Reasons behind this result still need to be studied as publications and organizations may have a population dominated by female students.

In terms of location, there is a high chance for a college student publication or journalism organization residing in NCR to experience an attack. Nonetheless, data show that attacks against campus press freedom are widespread in other regions as well.

Safeguarding rights

Responding to these attacks, Kabataan Partylist Representative-elect Raoul Manuel reiterated the need to push for House Bill No. 319 or the Campus Press Freedom Bill, which was filed in 2019.

“Kailangan ma-strengthen ‘yong mga mekanismo para tiyakin na kapag ginagawa ng student journalists ‘yong kanilang trabaho, hindi sila masu-subject sa mga attacks,” Manuel said. “Lalo na ngayon [that] the incoming Marcos Jr. rule sa ating bansa eh ‘walang respeto sa midya.”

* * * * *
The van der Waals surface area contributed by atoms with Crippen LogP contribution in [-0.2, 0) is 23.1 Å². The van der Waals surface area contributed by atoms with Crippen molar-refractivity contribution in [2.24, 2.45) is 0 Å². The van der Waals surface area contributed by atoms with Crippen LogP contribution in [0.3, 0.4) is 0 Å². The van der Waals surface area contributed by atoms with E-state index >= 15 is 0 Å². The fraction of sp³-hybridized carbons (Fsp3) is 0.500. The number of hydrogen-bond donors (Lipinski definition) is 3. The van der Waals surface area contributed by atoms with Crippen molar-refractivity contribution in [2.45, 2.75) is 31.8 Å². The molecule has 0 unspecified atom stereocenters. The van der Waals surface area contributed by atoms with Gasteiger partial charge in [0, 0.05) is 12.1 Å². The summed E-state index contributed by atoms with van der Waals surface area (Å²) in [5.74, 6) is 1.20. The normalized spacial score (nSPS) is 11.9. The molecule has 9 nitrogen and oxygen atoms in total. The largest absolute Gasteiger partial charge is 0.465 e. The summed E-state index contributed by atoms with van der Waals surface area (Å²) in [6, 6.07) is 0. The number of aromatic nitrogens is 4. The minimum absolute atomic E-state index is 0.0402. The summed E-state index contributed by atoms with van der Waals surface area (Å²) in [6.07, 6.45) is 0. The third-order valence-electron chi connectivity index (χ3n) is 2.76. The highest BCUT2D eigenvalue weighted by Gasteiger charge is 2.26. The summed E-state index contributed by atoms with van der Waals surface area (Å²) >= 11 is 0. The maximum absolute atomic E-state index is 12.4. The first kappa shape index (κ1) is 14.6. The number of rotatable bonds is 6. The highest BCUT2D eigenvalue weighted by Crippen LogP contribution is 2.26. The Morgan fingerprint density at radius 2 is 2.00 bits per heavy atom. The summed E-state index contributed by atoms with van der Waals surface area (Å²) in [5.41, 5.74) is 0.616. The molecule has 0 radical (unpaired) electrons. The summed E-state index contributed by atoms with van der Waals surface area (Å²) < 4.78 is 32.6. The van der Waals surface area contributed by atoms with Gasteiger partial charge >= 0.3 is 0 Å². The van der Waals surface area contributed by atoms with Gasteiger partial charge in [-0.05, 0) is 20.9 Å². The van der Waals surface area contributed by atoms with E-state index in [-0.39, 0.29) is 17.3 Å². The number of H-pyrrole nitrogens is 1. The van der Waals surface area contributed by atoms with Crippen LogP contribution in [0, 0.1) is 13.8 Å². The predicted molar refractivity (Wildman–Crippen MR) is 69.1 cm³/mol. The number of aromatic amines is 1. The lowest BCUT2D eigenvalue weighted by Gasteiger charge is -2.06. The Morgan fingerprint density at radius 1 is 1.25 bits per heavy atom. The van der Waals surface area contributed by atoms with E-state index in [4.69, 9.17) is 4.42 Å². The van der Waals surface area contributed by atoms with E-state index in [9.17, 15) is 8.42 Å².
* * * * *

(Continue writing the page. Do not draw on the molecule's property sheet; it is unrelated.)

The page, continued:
(We need to strengthen mechanisms to ensure that when student journalists do their job, they won’t be subjected to attacks. Especially now [that] the incoming Marcos Jr. rule in the country has no respect for the media.)

The bill seeks to repeal Republic Act No. 7079 or the Campus Journalism Act of 1991. Manuel cited that the original law has a “repressive nature,” which explains the need to be changed.

The Campus Press Freedom Bill seeks to amend the existing law’s provisions on the non-mandatory publication fee collection, the non-compulsory establishment of campus publications, and the absence of a penalty clause. This leaves press freedom violations by school authorities untouched.

As of writing, the bill is pending at the House committee on higher and technical education. A technical working group has long been formed by the Congress in order to consolidate other House members’ insights on the said bill.